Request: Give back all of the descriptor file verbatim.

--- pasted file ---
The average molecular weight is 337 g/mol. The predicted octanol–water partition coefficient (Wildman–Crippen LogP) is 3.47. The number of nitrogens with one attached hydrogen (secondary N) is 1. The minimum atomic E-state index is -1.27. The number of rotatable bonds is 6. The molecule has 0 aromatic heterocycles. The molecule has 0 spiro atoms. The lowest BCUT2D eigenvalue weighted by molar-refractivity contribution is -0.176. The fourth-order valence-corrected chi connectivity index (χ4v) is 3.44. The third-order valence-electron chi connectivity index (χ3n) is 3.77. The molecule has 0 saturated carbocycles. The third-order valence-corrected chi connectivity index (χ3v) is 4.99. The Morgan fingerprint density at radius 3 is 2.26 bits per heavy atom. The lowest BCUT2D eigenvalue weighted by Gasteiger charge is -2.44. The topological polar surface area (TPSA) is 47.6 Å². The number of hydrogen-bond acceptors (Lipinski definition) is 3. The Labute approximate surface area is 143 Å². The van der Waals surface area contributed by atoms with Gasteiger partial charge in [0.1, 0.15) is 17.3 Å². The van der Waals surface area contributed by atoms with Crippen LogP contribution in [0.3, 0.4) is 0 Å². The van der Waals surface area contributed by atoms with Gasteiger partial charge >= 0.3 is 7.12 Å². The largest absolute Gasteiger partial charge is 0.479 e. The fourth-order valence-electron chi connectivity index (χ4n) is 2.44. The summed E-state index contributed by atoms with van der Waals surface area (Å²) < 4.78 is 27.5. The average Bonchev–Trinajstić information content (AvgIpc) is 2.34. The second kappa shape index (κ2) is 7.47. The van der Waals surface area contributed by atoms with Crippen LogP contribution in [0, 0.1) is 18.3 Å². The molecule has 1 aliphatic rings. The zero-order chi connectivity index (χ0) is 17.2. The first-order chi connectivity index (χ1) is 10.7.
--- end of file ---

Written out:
The average molecular weight is 337 g/mol. The predicted octanol–water partition coefficient (Wildman–Crippen LogP) is 3.47. The number of nitrogens with one attached hydrogen (secondary N) is 1. The minimum atomic E-state index is -1.27. The number of rotatable bonds is 6. The molecule has 0 aromatic heterocycles. The molecule has 0 spiro atoms. The lowest BCUT2D eigenvalue weighted by molar-refractivity contribution is -0.176. The fourth-order valence-corrected chi connectivity index (χ4v) is 3.44. The third-order valence-electron chi connectivity index (χ3n) is 3.77. The molecule has 0 saturated carbocycles. The third-order valence-corrected chi connectivity index (χ3v) is 4.99. The Morgan fingerprint density at radius 3 is 2.26 bits per heavy atom. The lowest BCUT2D eigenvalue weighted by Gasteiger charge is -2.44. The topological polar surface area (TPSA) is 47.6 Å². The number of hydrogen-bond acceptors (Lipinski definition) is 3. The Labute approximate surface area is 143 Å². The van der Waals surface area contributed by atoms with Gasteiger partial charge in [0.1, 0.15) is 17.3 Å². The van der Waals surface area contributed by atoms with Crippen LogP contribution in [0.3, 0.4) is 0 Å². The van der Waals surface area contributed by atoms with Gasteiger partial charge >= 0.3 is 7.12 Å². The largest absolute Gasteiger partial charge is 0.479 e. The fourth-order valence-electron chi connectivity index (χ4n) is 2.44. The summed E-state index contributed by atoms with van der Waals surface area (Å²) < 4.78 is 27.5. The average Bonchev–Trinajstić information content (AvgIpc) is 2.34. The second kappa shape index (κ2) is 7.47. The van der Waals surface area contributed by atoms with Crippen LogP contribution in [0, 0.1) is 18.3 Å². The molecule has 1 aliphatic rings. The zero-order chi connectivity index (χ0) is 17.2. The first-order chi connectivity index (χ1) is 10.7.